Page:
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The Railway Man: A True Story of War, Remembrance, and Forgiveness Paperback – September 3, 1996
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Eric Lomax, a British army soldier, was captured by the Japanese during the Singapore campaign of 1942. A railroad buff since a child, he took strange pleasure in his work as a POW on the Burma-Siam Railroad, which was later the subject of the film Bridge Over the River Kwai. When his captors discovered his detailed drawings of the railway, he was suspected as a spy and tortured for years. Fifty years later he discovered that the interpreter during his tortures was still alive. The two arranged a meeting and Lomax forgave him. Here is the exciting, moving and truthful account.
From Publishers Weekly
Lomax, a British Army signals officer, was captured by the victorious Japanese during the Singapore campaign in 1942. Fascinated by railroads ever since his childhood in Edinburgh, he took what pleasure he could in the irony of his slave-labor assignment as a POW: the construction of the Burma-Siam Railroad, made famous later in the David Lean film Bridge over the River Kwai. When guards discovered his lovingly detailed map of the right-of-way, Lomax was turned over to the Japanese secret police as a suspected spy. In the subsequent torture sessions, the interpreter, a young man named Nagase Takeshi, played a prominent role in the effort to break him down. Half a century later, by what he calls "an incredible and precious coincidence," Lomax learned that Takeshi was still living. A meeting of reconciliation at the Kwai River, which Lomax at first suspected was a fraudulent publicity stunt, was arranged. His graceful and restrained account of how the two men eventually became "blood-brothers" after Lomax granted Takeshi full forgiveness is deeply moving.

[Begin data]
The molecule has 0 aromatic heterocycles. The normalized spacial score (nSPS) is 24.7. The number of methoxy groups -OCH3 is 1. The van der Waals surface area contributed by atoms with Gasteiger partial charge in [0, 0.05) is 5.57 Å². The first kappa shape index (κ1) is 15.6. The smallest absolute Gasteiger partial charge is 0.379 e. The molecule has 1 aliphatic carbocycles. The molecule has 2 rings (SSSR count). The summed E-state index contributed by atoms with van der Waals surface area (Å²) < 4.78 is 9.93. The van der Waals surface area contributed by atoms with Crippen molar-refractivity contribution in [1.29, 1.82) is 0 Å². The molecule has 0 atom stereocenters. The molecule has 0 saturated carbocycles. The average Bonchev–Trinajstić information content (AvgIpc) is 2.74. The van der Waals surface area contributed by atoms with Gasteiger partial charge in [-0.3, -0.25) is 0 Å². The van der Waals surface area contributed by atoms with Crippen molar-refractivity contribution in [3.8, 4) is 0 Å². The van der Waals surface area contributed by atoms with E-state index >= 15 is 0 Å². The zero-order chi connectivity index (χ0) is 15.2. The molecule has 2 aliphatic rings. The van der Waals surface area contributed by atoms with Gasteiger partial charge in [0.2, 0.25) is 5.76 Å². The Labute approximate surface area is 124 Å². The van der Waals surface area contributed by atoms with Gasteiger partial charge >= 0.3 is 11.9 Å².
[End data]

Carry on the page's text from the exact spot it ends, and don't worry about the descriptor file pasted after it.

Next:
Copyright 1995 Reed Business Information, Inc. --This text refers to an out of print or unavailable edition of this title.
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After the war was over, and he was repatriated, he writes about how the British government did virtually nothing for the returning veterans in the way of medical treatments or counseling. It's not for nothing that the Far Eastern campaign has been titled the "Forgotten War".
Fifty years after the war, he discovered that the Japanese interpreter during his tortures was still alive. As with many, if not most veterans from the Pacific Theater of World War II, Mr Lomax utterly hated the Japanese and had no intention of every forgiving them. However, after learning of the great lengths his former adversary (the interpreter) had gone to after the war to make amends, he eventually agreed to meet him, and forgave him.
The book is well written and moving, and is one of the better memoirs dealing with the war in the Pacific.
I do not want to be a spolier but the content of the book and the movie differed greatly but they are both great works. It is a shame that with the passing of time we will soon lose all the great men like Eric Lomax.